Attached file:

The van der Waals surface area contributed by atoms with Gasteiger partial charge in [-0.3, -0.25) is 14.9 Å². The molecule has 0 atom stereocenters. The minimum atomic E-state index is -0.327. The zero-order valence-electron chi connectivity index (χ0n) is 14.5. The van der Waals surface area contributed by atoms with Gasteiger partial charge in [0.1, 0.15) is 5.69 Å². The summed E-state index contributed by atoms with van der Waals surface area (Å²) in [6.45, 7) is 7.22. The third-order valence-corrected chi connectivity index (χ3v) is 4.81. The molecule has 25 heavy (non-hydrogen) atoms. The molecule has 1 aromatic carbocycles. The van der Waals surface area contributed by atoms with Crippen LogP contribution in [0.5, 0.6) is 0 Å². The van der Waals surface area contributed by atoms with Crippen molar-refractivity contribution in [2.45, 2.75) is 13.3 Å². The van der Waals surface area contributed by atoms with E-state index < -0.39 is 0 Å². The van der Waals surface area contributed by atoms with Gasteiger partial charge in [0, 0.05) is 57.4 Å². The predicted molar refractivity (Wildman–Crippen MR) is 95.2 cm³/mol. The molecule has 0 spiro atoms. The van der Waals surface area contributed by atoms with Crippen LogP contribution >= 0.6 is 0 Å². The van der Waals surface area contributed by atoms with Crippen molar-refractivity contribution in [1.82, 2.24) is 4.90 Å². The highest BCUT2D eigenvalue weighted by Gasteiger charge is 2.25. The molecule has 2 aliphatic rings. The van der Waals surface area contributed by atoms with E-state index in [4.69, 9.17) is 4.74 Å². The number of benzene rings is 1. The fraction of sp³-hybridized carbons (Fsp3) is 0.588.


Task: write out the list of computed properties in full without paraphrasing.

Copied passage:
The van der Waals surface area contributed by atoms with Gasteiger partial charge in [-0.3, -0.25) is 14.9 Å². The molecule has 0 atom stereocenters. The minimum atomic E-state index is -0.327. The zero-order valence-electron chi connectivity index (χ0n) is 14.5. The van der Waals surface area contributed by atoms with Gasteiger partial charge in [0.1, 0.15) is 5.69 Å². The summed E-state index contributed by atoms with van der Waals surface area (Å²) in [6.45, 7) is 7.22. The third-order valence-corrected chi connectivity index (χ3v) is 4.81. The molecule has 25 heavy (non-hydrogen) atoms. The molecule has 1 aromatic carbocycles. The van der Waals surface area contributed by atoms with Crippen LogP contribution in [0.5, 0.6) is 0 Å². The van der Waals surface area contributed by atoms with Crippen molar-refractivity contribution in [2.45, 2.75) is 13.3 Å². The van der Waals surface area contributed by atoms with E-state index < -0.39 is 0 Å². The van der Waals surface area contributed by atoms with Gasteiger partial charge in [0, 0.05) is 57.4 Å². The predicted molar refractivity (Wildman–Crippen MR) is 95.2 cm³/mol. The molecule has 0 spiro atoms. The van der Waals surface area contributed by atoms with Crippen LogP contribution >= 0.6 is 0 Å². The van der Waals surface area contributed by atoms with Crippen molar-refractivity contribution in [1.82, 2.24) is 4.90 Å². The highest BCUT2D eigenvalue weighted by Gasteiger charge is 2.25. The molecule has 2 aliphatic rings. The van der Waals surface area contributed by atoms with E-state index in [4.69, 9.17) is 4.74 Å². The number of benzene rings is 1. The fraction of sp³-hybridized carbons (Fsp3) is 0.588.